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Canadian University Punishes Students Wearing ‘F**k Safe Space’ T-Shirts

Carleton University in Canada has pledged to issue “sanctions” against students – some of them orientation team leaders – who were photographed wearing shirts that said “F**k Safe Space” at an off-campus rally.

The photos surfaced online Sunday and spread quickly, with social media users speculating that the shirts – worn by both men and women – were a protest against the university’s policy of banning curse words during orientation week.

The Charlatan, Carleton’s independent student weekly, quoted one student “facilitator” who said the shirts were intended as “a statement against the coddling of first year students” evident in the swearing policy.

The weekly said the photos were posted on Facebook, Twitter, and Instagram and have since been deleted, but not before the #FuckSafePlaces hashtag permeated Twitter.

The wording refers to the school’s Safe Space Program, which Carleton describes as an “interactive workshop designed to reduce homophobia and heterosexism on campus and to increase the visibility of supportive people and positive spaces for the GLBTQ community on campus.”

Functioning similarly to the speech codes common in U.S. universities, the 10-year-old Carleton program says students should feel free from all forms of discrimination while on campus — including speech that could be perceived as offensive.

The administration did a quick investigation, with President Roseann O’Reilly Runte saying Monday that “some” of the students were “orientation facilitators” but the off-campus gathering wasn’t officially part of orientation week.

“Sanctions will be issued subsequent to individual meetings” with the offending students, Runte said. The school “remains committed” to ensuring “safe spaces for all and an inclusive educational environment,” she said. The Ottawa Citizen reported that “as many as 16” students are facing sanctions.

Orientation team leaders apologized for dawning such gauche attire in a statement Monday, also posted as a university news release, blaming the incident on “the misguided actions of a small group of students.”

“While our intentions were not to harm or disrespect anyone, the T-shirts in question were without a doubt inappropriate, inconsiderate, offensive and disgraceful,” the statement said. “It pains us to know that we have tarnished the name of our institution and the hard work of thousands of students, staff and faculty in creating a safe and inclusive environment.”

The offending students “have committed to engage in community service” on and off campus throughout the year, team leaders said. It wasn’t clear if community service was what the school meant by “sanctions.”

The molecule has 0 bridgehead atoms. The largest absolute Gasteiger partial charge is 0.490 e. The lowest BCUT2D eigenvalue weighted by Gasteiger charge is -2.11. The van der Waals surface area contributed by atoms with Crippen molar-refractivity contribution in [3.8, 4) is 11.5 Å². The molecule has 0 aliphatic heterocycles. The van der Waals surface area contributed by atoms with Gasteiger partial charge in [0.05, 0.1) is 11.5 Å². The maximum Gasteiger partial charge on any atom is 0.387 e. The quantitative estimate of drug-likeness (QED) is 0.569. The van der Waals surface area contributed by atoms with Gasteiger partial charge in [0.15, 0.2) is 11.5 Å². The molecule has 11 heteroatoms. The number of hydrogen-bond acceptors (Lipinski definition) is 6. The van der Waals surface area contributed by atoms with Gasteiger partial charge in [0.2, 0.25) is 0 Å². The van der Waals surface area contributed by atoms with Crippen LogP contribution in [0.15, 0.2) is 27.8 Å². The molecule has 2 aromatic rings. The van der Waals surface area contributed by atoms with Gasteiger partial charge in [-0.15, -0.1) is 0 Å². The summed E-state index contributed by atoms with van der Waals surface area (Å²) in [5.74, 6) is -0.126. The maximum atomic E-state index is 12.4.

Carleton has a track record of using anti-discrimination policies like Safe Space to restrict speech. In 2010, the student government decertified a pro-life group because its views violated the student body’s anti-discrimination policy, which “respects and affirms a woman’s right to choose her options in case of pregnancy.”

Carleton isn’t alone among Canadian universities in its actions against offensive speech in the name of protecting the student body.

The Gazette at the University of Western Ontario scrubbed from its website an Aug. 19 editorial titled “So You Want to Date a Teaching Assistant” following an uproar.

The pre-scrubbed editorial gave tongue-in-cheek suggestions on the best tactics to use to procure dates with teaching assistants, including stalking them on Facebook, dropping in on their tutorials and showing due diligence in coursework, according to Reason.

The union representing TAs and postdoc students wrote a blistering letter in response that admonished The Gazette for penning “a guide on how to sexually harass another human being, face potential expulsion from Western for violating its Student Code of Conduct or worse still, end up in court over a criminal matter.”

“The time is long past when these kinds of articles can be defended as being either satire or humorous,” when it in fact promotes “inappropriate relationships” between TAs and students, Western’s provost wrote in a letter to the editor to The Gazette.

“It is my hope that The Gazette leadership will learn from the negative reaction to this particular column and, in future, show more consideration and respect for graduate teaching assistants and others who are dedicated to providing the best educational opportunities for Western students,” the letter said.

College Fix contributor Christopher White is a University of Missouri graduate student and an editorial assistant for The College Fix.

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